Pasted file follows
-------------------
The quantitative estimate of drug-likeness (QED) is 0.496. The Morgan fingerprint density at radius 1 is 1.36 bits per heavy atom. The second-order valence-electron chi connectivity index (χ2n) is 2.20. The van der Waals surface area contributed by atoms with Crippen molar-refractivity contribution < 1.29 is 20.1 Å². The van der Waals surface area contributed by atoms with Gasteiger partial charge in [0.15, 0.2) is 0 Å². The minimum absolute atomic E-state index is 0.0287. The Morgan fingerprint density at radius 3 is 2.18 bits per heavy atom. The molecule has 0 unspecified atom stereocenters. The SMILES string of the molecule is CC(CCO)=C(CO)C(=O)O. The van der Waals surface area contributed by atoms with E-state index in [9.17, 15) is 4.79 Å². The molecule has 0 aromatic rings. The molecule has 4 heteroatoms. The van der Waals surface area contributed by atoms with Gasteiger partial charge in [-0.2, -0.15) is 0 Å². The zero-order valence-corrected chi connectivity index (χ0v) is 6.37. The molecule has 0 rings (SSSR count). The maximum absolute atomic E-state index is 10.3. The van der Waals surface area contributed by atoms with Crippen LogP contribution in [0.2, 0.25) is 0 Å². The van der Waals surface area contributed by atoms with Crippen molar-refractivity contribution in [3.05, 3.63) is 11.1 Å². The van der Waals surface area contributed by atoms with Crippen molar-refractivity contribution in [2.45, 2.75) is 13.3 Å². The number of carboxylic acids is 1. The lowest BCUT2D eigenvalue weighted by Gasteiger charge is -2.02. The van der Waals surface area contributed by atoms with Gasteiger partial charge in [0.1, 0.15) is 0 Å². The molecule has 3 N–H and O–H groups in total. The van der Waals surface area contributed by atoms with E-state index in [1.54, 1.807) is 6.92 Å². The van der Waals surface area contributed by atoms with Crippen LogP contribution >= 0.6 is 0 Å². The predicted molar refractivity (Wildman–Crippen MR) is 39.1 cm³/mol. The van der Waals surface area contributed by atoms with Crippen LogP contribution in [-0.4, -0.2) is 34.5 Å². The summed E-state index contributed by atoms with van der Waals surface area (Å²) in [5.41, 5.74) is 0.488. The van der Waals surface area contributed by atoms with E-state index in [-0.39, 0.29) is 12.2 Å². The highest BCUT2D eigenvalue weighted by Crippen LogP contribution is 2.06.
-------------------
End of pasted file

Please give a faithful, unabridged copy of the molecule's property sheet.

The quantitative estimate of drug-likeness (QED) is 0.496. The Morgan fingerprint density at radius 1 is 1.36 bits per heavy atom. The second-order valence-electron chi connectivity index (χ2n) is 2.20. The van der Waals surface area contributed by atoms with Crippen molar-refractivity contribution < 1.29 is 20.1 Å². The van der Waals surface area contributed by atoms with Gasteiger partial charge in [0.15, 0.2) is 0 Å². The minimum absolute atomic E-state index is 0.0287. The Morgan fingerprint density at radius 3 is 2.18 bits per heavy atom. The molecule has 0 unspecified atom stereocenters. The SMILES string of the molecule is CC(CCO)=C(CO)C(=O)O. The van der Waals surface area contributed by atoms with E-state index in [9.17, 15) is 4.79 Å². The molecule has 0 aromatic rings. The molecule has 4 heteroatoms. The van der Waals surface area contributed by atoms with Gasteiger partial charge in [-0.2, -0.15) is 0 Å². The zero-order valence-corrected chi connectivity index (χ0v) is 6.37. The molecule has 0 rings (SSSR count). The maximum absolute atomic E-state index is 10.3. The van der Waals surface area contributed by atoms with Crippen LogP contribution in [0.2, 0.25) is 0 Å². The van der Waals surface area contributed by atoms with Crippen molar-refractivity contribution in [3.05, 3.63) is 11.1 Å². The van der Waals surface area contributed by atoms with Crippen molar-refractivity contribution in [2.45, 2.75) is 13.3 Å². The number of carboxylic acids is 1. The lowest BCUT2D eigenvalue weighted by Gasteiger charge is -2.02. The van der Waals surface area contributed by atoms with Gasteiger partial charge in [0.1, 0.15) is 0 Å². The molecule has 3 N–H and O–H groups in total. The van der Waals surface area contributed by atoms with E-state index in [1.54, 1.807) is 6.92 Å². The van der Waals surface area contributed by atoms with Crippen LogP contribution >= 0.6 is 0 Å². The predicted molar refractivity (Wildman–Crippen MR) is 39.1 cm³/mol. The van der Waals surface area contributed by atoms with Crippen LogP contribution in [-0.4, -0.2) is 34.5 Å². The summed E-state index contributed by atoms with van der Waals surface area (Å²) in [5.41, 5.74) is 0.488. The van der Waals surface area contributed by atoms with E-state index in [-0.39, 0.29) is 12.2 Å². The highest BCUT2D eigenvalue weighted by Crippen LogP contribution is 2.06.